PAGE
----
During hearing on gun violence, Georgia congressmen stick to partisan stances

From left, Zeneta Everhart, whose son Zaire Goodman, 20, was shot in the neck during the Buffalo Tops supermarket mass shooting and survived, Roy Guerrero, a pediatrician from Uvalde, Texas, Miguel Cerrillo, father of Miah Cerrillo fourth grade student at Robb Elementary School in Uvalde, and Lucretia Hughes, of DC Project, Women for Gun Rights, are sworn in to testify during a House Committee on Oversight and Reform hearing on gun violence on Capitol Hill in Washington, Wednesday, June 8, 2022. (AP Photo/Andrew Harnik, Pool)

Credit: AP

Combined ShapeCaption
From left, Zeneta Everhart, whose son Zaire Goodman, 20, was shot in the neck during the Buffalo Tops supermarket mass shooting and survived, Roy Guerrero, a pediatrician from Uvalde, Texas, Miguel Cerrillo, father of Miah Cerrillo fourth grade student at Robb Elementary School in Uvalde, and Lucretia Hughes, of DC Project, Women for Gun Rights, are sworn in to testify during a House Committee on Oversight and Reform hearing on gun violence on Capitol Hill in Washington, Wednesday, June 8, 2022. (AP Photo/Andrew Harnik, Pool)

Credit: AP

WASHINGTON — Georgia members of the U.S. House Committee on Oversight and Reform, which heard emotional testimony Wednesday from a fourth-grader who survived the mass shooting at Robb Elementary School in Uvalde, Texas, and a couple whose daughter did not, responded with remarks that echoed the partisan divide over gun safety.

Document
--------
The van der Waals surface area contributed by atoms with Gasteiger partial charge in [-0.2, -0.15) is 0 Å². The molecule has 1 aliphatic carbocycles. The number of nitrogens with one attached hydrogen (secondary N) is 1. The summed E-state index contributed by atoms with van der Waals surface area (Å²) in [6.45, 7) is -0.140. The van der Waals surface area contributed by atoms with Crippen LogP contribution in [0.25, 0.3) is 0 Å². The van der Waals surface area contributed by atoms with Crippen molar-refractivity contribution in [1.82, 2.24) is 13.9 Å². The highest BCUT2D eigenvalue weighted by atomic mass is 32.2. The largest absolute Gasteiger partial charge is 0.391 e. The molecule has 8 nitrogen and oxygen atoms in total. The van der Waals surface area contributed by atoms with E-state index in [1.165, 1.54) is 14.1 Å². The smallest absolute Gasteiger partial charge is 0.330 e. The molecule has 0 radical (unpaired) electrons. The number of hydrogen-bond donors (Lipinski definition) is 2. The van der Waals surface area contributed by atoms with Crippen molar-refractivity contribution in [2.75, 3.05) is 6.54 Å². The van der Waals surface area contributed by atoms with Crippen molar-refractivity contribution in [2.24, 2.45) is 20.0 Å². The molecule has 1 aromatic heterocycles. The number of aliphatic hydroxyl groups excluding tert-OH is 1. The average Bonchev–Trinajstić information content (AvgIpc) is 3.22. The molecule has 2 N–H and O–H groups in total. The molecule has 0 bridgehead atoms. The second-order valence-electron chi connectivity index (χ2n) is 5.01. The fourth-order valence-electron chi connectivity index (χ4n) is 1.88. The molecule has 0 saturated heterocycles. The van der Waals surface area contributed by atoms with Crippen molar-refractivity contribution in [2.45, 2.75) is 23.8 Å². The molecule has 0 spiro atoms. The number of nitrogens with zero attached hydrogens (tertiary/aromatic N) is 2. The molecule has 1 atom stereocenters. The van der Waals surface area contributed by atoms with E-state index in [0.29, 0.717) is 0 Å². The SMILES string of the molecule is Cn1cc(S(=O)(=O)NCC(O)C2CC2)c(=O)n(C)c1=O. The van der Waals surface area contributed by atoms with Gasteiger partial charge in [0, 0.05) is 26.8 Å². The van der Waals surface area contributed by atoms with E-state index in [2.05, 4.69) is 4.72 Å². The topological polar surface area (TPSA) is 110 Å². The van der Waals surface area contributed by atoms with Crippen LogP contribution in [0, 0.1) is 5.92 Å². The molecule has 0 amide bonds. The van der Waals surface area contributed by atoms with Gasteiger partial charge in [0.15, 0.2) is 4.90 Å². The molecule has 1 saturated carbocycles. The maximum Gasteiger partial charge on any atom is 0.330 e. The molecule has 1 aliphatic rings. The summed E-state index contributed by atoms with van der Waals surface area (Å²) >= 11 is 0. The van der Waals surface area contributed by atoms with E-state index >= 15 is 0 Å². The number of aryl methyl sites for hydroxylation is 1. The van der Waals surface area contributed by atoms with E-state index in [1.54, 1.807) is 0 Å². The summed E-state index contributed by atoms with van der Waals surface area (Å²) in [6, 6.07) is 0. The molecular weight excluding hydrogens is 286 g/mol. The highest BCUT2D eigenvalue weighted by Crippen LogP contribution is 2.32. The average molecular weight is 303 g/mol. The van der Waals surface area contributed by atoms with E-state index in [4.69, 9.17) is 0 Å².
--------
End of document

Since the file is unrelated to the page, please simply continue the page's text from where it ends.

Republican U.S. Reps. Jody Hice of Greensboro and Andrew Clyde of Athens oppose changing gun laws. U.S. Rep. Hank Johnson, D-Lithonia, says changes are needed to stem gun violence.

Hice said religion and morality, or the absence thereof in American society, were the main factors contributing to the violence at the center of Wednesday’s hearing. Hice also pointed out that New York City Mayor Eric Adams, who was a member of a second panel of witnesses, oversees a city with rising crime despite its tough gun laws.

“It doesn’t appear that the attempts that are produced by the gun restrictions are having any effect of keeping bad people from getting guns,” Hice said. “And taking the constitutional rights away from American citizens only helps criminals.”

Clyde, who owns a gun store in Athens, said he mourns for those who died in Uvalde and other recent tragedies. These incidents highlighted the need for additional school security, Clyde said, but he rejected the notion that changes to gun laws would save lives.

“What occurred in Uvalde and other communities like Sandy Hook and Parkland was nothing short of heartbreaking tragedies and evil deeds,” he said. “Heartbreaking and evil for the loss of innocent life, but also because from what I have seen in the news about Uvalde I believe it was mostly preventable.”

Johnson, the only Georgia Democrat on the panel, rejected claims from Republicans that the best way to prevent future mass shootings is by ensuring law-abiding citizens can freely purchase and carry firearms. He said the right to bear arms should not take precedence over safety and security.

“What about the right to live of the 19 children and two teachers killed in Uvalde?” he said. “The 10 shoppers killed in Buffalo, New York: What about their right to live? What about the right to live for countless others who died from street gun violence? How much more blood should be shed before we in Congress take action?”